Australia’s rental and property market in general are in a dreadful mess, according to a research paper published last week by property companies PEXA and Longview.
Their prognosis is that it can only get worse unless something is done. The system is certainly not working for tenants, but, they argue, it is not very good for owners either.
About a third of householders rent, more than 95 percent in the private market.
It is odd in a way. Economics 101 tells us that if you have lots of suppliers or sellers (property owners) in a market and lots of buyers (renters) that would generate a lot of competition and drive prices down. But that is not happening.
The research paper tells us what is happening, but we need to step back a bit to figure out why and what can be done about it.
The paper tells us some things we know but also a lot of detail which helps us draw conclusions. Tenure is insecure; suitable rental dwellings are hard to find; rental dwellings are poorly maintained; and typical leases are only for a year or less, after which the owner has the flexibility to remove a bad tenant (at least in most states) or to sell. Equally, the tenant who aspires to ownership can end a lease without too much cost.
All of the usual suspects, including this research paper, call for all the usual range of solutions: deregulate land supply more; regulate tenancy agreements more; provide more social housing, and so on. They all miss the mark.
There is something much more fundamental than tinkering around the edges of the existing system
Put simply, in Australia there is no private market for the provision of rental homes – defining a home as a place where someone can live securely in decent conditions. Everything militates against this.
In fact, the owners are not even in the market of supplying housing in the way that most businesses build their businesses by providing quality products and services at a reasonable price. Such as, say, an air-conditioning repairer or computer manufacturer.
The owners are in the business of making a profit, but mainly through the means of the very low-taxed profits from an ultimate sale, not through continuously providing a quality product.
They do not care much about getting a good reputation for being a good provider of housing. To the contrary, generally they will do everything to minimise costs, particularly maintenance costs.
On the other side, perhaps more than half of tenants are not interested in long-term rental. Renting is a stop-gap on the way to ownership. The growing portion who are interested in long-term tenancy are being completely done over.
Eighty percent of renters have had to move between one and five times in the past five years at high economic, social and psychological cost.
There is a bigger problem on the owners’ side. Rental properties are owned by 2.2 million individual investors, 71.5% of whom own just one property, 18.8% two, and 9.7% three or more.
So, we have more than 1.5 million owners who own only one investment property. Even serviced by the real-estate industry, it is a hopelessly inefficient way of managing property. There are no economies of scale.
Our ordinary experience tells about the expensive nightmare of home maintenance: tradespeople not turning up or not coordinating and endless minor maintenance tweaks to keep the place comfortable.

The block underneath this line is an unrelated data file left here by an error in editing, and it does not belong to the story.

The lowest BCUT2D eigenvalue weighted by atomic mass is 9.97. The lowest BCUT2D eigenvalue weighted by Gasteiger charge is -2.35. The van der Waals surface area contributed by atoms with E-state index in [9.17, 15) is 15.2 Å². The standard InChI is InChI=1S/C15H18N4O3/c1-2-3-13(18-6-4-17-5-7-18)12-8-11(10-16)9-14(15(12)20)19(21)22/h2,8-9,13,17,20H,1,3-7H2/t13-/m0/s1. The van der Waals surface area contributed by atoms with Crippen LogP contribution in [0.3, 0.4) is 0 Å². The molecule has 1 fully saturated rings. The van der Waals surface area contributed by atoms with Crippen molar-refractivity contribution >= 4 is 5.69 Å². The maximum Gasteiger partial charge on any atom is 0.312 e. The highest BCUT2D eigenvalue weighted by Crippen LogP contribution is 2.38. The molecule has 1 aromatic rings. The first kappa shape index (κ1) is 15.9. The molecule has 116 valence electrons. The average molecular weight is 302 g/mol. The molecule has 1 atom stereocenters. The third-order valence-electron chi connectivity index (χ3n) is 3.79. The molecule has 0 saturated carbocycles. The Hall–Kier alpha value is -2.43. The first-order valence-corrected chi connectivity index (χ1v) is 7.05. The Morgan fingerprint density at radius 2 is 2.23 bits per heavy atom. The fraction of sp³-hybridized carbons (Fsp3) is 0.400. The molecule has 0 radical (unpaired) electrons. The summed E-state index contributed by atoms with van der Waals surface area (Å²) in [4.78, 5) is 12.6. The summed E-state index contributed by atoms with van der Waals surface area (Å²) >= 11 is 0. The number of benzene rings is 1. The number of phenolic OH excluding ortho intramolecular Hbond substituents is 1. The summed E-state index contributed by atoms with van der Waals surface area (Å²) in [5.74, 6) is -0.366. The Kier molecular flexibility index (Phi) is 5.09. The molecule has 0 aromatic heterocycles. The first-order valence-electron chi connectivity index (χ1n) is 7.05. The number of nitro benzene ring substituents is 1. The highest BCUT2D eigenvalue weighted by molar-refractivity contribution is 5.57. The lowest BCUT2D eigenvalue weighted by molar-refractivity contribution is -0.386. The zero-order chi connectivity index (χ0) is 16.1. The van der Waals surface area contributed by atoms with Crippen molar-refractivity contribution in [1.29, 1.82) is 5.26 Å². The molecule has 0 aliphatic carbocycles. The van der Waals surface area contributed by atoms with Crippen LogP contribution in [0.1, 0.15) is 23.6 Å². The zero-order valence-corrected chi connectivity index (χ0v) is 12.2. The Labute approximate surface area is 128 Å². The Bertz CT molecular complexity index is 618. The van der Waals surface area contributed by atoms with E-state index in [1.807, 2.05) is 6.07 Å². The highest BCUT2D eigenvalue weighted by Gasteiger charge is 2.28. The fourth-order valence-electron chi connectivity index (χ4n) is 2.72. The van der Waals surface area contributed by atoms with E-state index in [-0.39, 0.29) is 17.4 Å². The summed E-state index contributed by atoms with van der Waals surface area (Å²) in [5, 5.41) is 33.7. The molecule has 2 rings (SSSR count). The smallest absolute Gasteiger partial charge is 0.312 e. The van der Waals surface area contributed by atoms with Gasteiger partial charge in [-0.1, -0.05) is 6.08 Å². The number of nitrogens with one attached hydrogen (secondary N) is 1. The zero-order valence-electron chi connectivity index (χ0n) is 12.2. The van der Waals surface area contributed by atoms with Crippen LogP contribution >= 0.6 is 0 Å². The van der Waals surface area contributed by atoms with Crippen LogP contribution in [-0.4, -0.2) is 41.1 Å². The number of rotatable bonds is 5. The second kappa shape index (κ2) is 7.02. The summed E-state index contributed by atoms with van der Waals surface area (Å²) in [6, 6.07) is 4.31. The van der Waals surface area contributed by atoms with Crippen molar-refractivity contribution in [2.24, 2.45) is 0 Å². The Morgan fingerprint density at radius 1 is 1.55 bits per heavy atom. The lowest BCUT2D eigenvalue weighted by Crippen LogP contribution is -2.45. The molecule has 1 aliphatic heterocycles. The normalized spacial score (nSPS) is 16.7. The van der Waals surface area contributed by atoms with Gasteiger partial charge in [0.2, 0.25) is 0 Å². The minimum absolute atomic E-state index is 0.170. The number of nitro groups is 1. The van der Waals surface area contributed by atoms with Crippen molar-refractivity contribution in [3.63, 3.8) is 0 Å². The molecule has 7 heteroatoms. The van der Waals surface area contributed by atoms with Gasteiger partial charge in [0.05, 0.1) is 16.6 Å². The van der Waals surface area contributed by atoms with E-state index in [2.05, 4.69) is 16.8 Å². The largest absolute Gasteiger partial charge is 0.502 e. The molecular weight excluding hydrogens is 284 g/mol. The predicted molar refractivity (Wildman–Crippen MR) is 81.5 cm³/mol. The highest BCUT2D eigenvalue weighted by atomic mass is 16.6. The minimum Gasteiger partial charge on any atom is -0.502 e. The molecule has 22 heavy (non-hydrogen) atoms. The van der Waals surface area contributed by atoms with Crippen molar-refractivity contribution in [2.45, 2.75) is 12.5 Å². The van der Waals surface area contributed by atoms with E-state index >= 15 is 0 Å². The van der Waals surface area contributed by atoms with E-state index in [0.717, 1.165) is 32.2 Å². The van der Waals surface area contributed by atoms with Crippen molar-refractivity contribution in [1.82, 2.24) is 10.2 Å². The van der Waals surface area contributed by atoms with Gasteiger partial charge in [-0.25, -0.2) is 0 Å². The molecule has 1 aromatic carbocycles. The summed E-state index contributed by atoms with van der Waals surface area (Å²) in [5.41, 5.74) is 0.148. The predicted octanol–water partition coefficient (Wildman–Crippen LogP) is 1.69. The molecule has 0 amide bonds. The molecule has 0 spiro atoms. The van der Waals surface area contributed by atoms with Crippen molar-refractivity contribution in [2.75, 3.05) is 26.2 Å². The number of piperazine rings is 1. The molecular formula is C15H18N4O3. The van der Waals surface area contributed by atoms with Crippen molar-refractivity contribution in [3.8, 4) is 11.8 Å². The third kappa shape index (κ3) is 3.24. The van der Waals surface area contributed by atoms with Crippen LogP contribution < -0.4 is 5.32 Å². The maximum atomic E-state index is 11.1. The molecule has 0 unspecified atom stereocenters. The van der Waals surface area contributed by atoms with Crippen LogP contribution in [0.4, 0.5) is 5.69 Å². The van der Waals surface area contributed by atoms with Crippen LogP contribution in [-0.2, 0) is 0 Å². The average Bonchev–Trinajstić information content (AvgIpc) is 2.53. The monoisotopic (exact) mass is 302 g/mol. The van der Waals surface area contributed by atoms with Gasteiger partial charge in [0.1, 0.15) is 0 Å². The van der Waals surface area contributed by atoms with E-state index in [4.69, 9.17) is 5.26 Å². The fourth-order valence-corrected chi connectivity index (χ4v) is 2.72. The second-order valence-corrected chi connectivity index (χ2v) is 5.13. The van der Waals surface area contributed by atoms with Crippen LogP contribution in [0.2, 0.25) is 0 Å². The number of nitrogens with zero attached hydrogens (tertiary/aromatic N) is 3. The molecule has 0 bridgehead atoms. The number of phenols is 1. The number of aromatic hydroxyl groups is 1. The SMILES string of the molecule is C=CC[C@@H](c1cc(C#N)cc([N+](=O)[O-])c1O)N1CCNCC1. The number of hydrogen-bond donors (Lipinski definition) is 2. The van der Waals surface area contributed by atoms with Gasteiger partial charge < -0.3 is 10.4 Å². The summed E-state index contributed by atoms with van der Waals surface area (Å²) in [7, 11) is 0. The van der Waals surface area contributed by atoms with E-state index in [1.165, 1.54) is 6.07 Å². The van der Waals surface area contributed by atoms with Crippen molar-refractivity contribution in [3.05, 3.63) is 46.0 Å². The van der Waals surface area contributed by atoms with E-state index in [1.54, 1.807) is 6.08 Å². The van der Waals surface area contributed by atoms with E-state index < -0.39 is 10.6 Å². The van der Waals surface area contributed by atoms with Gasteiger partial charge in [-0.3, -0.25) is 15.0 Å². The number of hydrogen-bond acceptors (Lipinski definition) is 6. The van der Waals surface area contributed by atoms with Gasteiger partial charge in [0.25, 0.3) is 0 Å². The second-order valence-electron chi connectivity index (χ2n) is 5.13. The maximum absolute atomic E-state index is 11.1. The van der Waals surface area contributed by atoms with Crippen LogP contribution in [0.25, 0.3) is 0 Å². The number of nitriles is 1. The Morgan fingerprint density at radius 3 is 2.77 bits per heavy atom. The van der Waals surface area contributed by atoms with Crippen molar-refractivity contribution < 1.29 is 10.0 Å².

More importantly, all the maintenance is done as one-offs.
Compare this to a large housing entity (say, owned by a super fund) that owned all or a lot of units in a block, or a suite of adjacent houses along a street. That entity could run the body corporate and do rolling maintenance of, say, painting, carpeting, pest control, appliance replacement and so on.
That is far more efficient than working on an individual dwelling with call-out fees; inefficient delivery of one appliance and one-off rubbish removal; wastage of excess paint, tiles, and carpet and so on.
The savings would be enormous. At present, the huge inefficiency is borne across tenants and owners and partly explains why our housing system is such a long way from our Economics 101 perfect market.
In sum, the system makes it well-nigh impossible for anyone to set up a long-term home in a rental, keeping pets and doing a few improvements.
The research paper did an international comparison and nearly all Australian states are worse for tenants than the bulk of European countries. Moreover, the owners do not do much better.
If you look at commercial property, on the other hand, the picture is different. Owners desperately want to attract long-term tenants. Without them, the value of the property is significantly depressed.
Commercial tenants are typically offered long-term leases: three to five years with two options to renew. They are encouraged to improve the property. Sure, there are many differences, but tenants with long-term tenure are seen as an asset not an embuggerance.
On the residential side, however, over the past 40 years, the federal tax system of negative gearing and capital-gains concessions combined with a hotch-potch of state- and local- level taxes and interventions have delivered one of the worst housing situations of any developed country in the world. It has been an illusion for property owners; a misery for tenants and a vast drain on the public purse.
Surely, we can do better than this.
This article first appeared in The Canberra Times and other Australian media on 28 March 2023.
Crispin Hull is a former editor of The Canberra Times and regular columnist.
Declaration of interest: I have been a rental property owner on and off for the past 40 years.